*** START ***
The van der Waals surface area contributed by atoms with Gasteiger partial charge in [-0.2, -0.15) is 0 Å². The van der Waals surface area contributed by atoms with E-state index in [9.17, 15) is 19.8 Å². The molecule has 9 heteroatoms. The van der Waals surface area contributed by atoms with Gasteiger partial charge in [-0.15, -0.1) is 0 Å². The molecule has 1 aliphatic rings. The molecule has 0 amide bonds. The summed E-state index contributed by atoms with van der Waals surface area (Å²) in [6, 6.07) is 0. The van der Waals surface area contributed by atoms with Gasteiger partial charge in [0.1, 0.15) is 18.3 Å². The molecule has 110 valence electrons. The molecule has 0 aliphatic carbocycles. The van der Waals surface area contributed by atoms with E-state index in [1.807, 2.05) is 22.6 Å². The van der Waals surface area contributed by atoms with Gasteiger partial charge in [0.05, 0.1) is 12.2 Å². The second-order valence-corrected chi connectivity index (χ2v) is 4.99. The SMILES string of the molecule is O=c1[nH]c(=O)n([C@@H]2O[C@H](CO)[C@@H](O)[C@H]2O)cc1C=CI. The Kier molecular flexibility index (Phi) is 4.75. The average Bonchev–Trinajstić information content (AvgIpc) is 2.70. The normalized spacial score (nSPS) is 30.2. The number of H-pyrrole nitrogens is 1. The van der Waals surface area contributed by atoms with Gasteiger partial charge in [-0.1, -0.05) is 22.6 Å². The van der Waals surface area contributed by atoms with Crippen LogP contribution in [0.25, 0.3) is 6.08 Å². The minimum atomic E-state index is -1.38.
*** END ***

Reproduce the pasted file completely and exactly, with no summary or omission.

The van der Waals surface area contributed by atoms with Gasteiger partial charge in [-0.2, -0.15) is 0 Å². The van der Waals surface area contributed by atoms with E-state index in [9.17, 15) is 19.8 Å². The molecule has 9 heteroatoms. The van der Waals surface area contributed by atoms with Gasteiger partial charge in [-0.15, -0.1) is 0 Å². The molecule has 1 aliphatic rings. The molecule has 0 amide bonds. The summed E-state index contributed by atoms with van der Waals surface area (Å²) in [6, 6.07) is 0. The van der Waals surface area contributed by atoms with Gasteiger partial charge in [0.1, 0.15) is 18.3 Å². The molecule has 110 valence electrons. The molecule has 0 aliphatic carbocycles. The van der Waals surface area contributed by atoms with E-state index in [1.807, 2.05) is 22.6 Å². The van der Waals surface area contributed by atoms with Gasteiger partial charge in [0.05, 0.1) is 12.2 Å². The second-order valence-corrected chi connectivity index (χ2v) is 4.99. The SMILES string of the molecule is O=c1[nH]c(=O)n([C@@H]2O[C@H](CO)[C@@H](O)[C@H]2O)cc1C=CI. The Kier molecular flexibility index (Phi) is 4.75. The average Bonchev–Trinajstić information content (AvgIpc) is 2.70. The normalized spacial score (nSPS) is 30.2. The number of H-pyrrole nitrogens is 1. The van der Waals surface area contributed by atoms with Gasteiger partial charge in [-0.1, -0.05) is 22.6 Å². The van der Waals surface area contributed by atoms with Crippen LogP contribution in [0.25, 0.3) is 6.08 Å². The minimum atomic E-state index is -1.38.